The key findings of this study are:
• Journal articles and conference papers are critical for advanced research and scholarship, and are rated as`important’ by 90.4 per cent of survey respondents (for journal articles) and 58.2 per cent (for conference papers).
• Compared with other types of information resources, journal articles are relatively easy to access. This is especially true for survey respondents in universities and colleges, 93.1% of whom said that research papers were easy or fairly easy to access: the equivalent figure in industry and commerce was 79.1%. In a later question, put only to those researchers for whom journal articles are important, respondents in all sectors rated their access as somewhere between ‘variable’ and ‘good’. Conference papers, on the other hand, were rated
somewhere between ‘variable’ and ‘poor’.
• Most researchers (71.5 per cent in the case of universities and colleges, 57.6 per cent in the case of industry and commerce) believe that access to journal articles has improved over the past five years. This increase in perceived access is probably due to innovations such as journal bundling or the `Big Deal’, consortial purchasing by librarians, and the greater availability of information in digital form, including via open access.
• Despite these findings, there are specific areas where provision of access to journal articles is seen as less effective. The rest of this report focuses upon such areas, seeking to understand them as a precursor to providing some solutions to improve access where necessary.
• The UK industrial sectors reporting the poorest levels of journal access are the motor industry, utilities companies, metals and fabrication, construction, and rubber and plastics.
• The most common barrier to accessing journal articles in both academia and industry occurs when researchers must pay to access content. The majority of researchers for whom journal articles are important, in all sectors apart from industry and commerce , felt that they did not have access to enough titles through existing arrangements. It is possible that new discovery tools, especially gateway services like Google Scholar, PubMed, Scirus and the Web of Science, have exacerbated this problem by making it much easier to identify relevant literature, but not to subsequently access this literature. Unlike previous finding aids such as library catalogues, these tools increase the amount of visible literature without promising access to that literature: consequently, researchers may see that the percentage of useful articles that they can access appears to have decreased.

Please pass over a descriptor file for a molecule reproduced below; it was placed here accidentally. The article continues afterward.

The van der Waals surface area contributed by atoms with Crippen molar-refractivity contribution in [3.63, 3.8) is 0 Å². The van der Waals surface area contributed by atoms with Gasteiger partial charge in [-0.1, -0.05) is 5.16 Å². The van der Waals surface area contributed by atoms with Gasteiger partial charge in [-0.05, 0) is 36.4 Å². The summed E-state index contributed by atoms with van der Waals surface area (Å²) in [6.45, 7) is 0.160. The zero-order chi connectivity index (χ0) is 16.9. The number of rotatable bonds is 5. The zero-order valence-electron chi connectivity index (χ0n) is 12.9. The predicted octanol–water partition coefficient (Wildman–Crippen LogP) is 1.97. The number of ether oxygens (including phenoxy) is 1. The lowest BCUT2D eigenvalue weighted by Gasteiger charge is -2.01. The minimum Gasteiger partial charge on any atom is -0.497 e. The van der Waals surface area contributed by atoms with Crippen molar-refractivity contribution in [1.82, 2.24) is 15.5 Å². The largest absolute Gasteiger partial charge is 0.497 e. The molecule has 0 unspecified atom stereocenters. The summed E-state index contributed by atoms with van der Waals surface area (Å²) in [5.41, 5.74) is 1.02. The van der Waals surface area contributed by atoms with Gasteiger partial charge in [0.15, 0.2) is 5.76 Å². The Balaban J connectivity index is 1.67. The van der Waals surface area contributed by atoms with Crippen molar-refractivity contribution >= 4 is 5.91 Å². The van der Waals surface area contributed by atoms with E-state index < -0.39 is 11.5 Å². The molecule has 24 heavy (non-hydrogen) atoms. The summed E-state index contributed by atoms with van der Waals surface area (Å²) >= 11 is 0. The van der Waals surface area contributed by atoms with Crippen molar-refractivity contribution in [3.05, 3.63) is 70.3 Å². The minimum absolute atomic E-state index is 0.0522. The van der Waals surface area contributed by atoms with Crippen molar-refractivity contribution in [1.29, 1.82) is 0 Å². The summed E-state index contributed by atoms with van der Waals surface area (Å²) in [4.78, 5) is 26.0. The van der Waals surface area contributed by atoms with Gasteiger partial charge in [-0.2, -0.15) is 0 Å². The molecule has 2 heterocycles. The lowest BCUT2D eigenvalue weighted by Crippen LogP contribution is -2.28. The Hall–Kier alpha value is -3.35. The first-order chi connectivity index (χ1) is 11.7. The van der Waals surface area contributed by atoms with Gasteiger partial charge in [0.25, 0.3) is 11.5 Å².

• The findings suggest that information barriers can lead to significant non-productive activity and lost opportunities on the part of researchers and knowledge workers. Faced with a particularly hard-to-access journal article or conference paper, many researchers in both academia and industry simply give up and either look for another
article with similar information, or do something else entirely.
• Researchers adopt a range of coping strategies to deal with articles they cannot easily access. For those in industry, the most common solutions (after giving up) are to look for an early version on the web, approach the author or order directly from the publisher. Researchers in academia are more likely to approach the author than to give up completely, and then use institutional solutions such as inter library loans and library-held hard copies, as well as online searches for early versions, to try and meet their needs.
• Most researchers feel that the current prices charged for individual journal articles are too high. Furthermore, a minority of researchers (26.3 per cent) have strong objections in principle to this mode of access.
• Nevertheless there are some indications of a potentially viable market for pay-per-view: 12.6 per cent of respondents say they might consider buying individual journal articles in the future, and this proportion rises to 43.8 per cent in the case of conference papers.
• Conference papers are less important than journal articles for many researchers, although this varies considerably between disciplines. In some, such as computer science, they are very important. Overall, 23.6 per cent of researchers rate conference papers as `extremely important’ for their work. They are much more difficult to access than journal articles: 34.4 per cent of researchers and knowledge workers describe their current level of
access to conference papers (in print or online) as `poor’ or `very poor’.
• The main barrier for access to conference papers lies in the fact that many are never published online, and
therefore cannot be found by researchers who use online search engines as their primary discovery tools.
• There is much confusion about licensing and particularly walk-in rights, especially for e-resources, that needs to be resolved.
• Based on an analysis of the Labour Force Survey, CIBER estimates that there are around 1.8 million professional knowledge workers in the UK, many working in R&D intensive occupations (such as software development, civil engineering and consultancy) and in small firms, who may not currently have access to journal content via subscriptions. Although not all of these 1.8 million necessarily need access to journal articles, their needs should be better understood so that solutions can be provided for those who do.